There may be empty spaces at Frankfurt 16-24 September without Alfa Romeo, DS Citroën, Fiat, Infiniti, Jeep, Mitsubishi, Nissan, Peugeot or Volvo. Motor show fixtures in the calendar are in decline. The absentees, as Nick Gibbs points out in Automotive News Europe (ANE), account for one new car in five. “The relevance of auto shows as showcase for brands and new model debuts is questioned as automakers are increasingly holding their own events or choosing to attend smaller (ones) such as the UK’s Goodwood Festival of Speed.”
Ian Fletcher, principal analyst for IHS Markit wonders how many of those who come on public days actually buy cars. “I bet most customers now are happier to research online."
Motor Shows are changing. London Motor Shows at Olympia or those I attended religiously at Earls Court have long gone. The Paris Salon is a pale shadow, Frankfurt is biennial. Only Geneva survives in anything like its old splendour. Its press days were an occasion. Tons of glossy press kits with photographs and designer-led text were distributed to journalists. DHL set up a unit to dispatch them.
This year, according to agency PFPR, no exhibitors printed news releases. Huge amounts of money were spent on press events, manufacturers’ conferences and flying executives from all parts of the world. Geneva was a focus of designers and engineers, so consultancies like Giugiaro used concept cars to show off and sign up new clients.
But as Gibbs says, measuring investment in a motor show against its effect on sales was challenging. Roelant de Waard, head of sales and marketing at Ford of Europe told ANE, “Ford typically focuses on one message, for example, its Vignale luxury trim line, or performance-oriented cars.” He likes Geneva for its restriction on spend, which ensured no one can dominate visually. “It means the message has to be about brand and product,” he said.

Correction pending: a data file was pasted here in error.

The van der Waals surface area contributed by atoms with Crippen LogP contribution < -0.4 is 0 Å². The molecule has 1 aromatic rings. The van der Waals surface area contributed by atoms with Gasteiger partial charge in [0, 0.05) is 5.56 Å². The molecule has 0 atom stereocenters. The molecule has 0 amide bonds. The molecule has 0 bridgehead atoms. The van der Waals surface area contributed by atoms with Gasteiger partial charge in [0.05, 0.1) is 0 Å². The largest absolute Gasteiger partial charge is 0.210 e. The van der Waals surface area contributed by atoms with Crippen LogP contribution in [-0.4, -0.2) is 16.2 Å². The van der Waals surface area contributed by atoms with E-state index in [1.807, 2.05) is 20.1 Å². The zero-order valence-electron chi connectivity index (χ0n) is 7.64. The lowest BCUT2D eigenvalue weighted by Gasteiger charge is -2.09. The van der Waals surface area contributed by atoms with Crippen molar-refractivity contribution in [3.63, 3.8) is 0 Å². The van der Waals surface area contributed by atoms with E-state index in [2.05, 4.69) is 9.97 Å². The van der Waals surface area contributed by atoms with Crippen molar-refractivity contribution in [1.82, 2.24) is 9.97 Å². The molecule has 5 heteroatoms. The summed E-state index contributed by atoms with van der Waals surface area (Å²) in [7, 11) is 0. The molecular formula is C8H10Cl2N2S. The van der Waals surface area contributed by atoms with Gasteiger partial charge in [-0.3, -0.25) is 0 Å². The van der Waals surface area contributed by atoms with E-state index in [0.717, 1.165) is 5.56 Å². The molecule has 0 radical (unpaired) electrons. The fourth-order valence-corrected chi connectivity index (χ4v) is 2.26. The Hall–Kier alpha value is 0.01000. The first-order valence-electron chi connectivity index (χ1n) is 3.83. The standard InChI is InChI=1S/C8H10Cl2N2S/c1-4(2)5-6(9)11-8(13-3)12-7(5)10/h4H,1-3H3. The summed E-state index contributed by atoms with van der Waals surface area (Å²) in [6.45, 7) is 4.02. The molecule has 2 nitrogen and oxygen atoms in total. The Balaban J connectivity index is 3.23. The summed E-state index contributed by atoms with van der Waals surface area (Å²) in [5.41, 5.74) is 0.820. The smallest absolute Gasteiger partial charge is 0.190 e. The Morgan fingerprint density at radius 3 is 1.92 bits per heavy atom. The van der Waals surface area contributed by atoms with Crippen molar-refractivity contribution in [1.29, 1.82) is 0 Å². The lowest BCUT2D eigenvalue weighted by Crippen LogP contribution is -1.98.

On press days there were conferences, new car announcements with photogenic girls to spice up a front page picture. So many noisy dance bands competed they had to be, in the end, banned.
Manufacturers are holding events of their own. Jaguar’s Art of Performance tour held in the US and UK goes round letting people drive new cars. Ford has Go Further events one, in Cologne attracted 2,500. In June Audi took 2,000 media and dealers to Barcelona for its A8 launch. "It cuts out the noise of an auto show."
“Manufacturers are keen to find different ways of showing their products and we've been part of that change,” Goodwood Festival of Speed organizer Lord March told Automotive News Europe. The event draws about 200,000 visitors compared with 931,700 who attended the 2015 Frankfurt show, but Goodwood’s reach on social media is greater, Lord March said. “It’s all about the content – manufacturers are pushing out well over 1 million hours of downloaded video. There’s lot of noise around what you're doing." He estimates it costs automakers about three times less to participate at Goodwood than at a big auto show. Renault, a source reported, spent less than £1 million on it this year.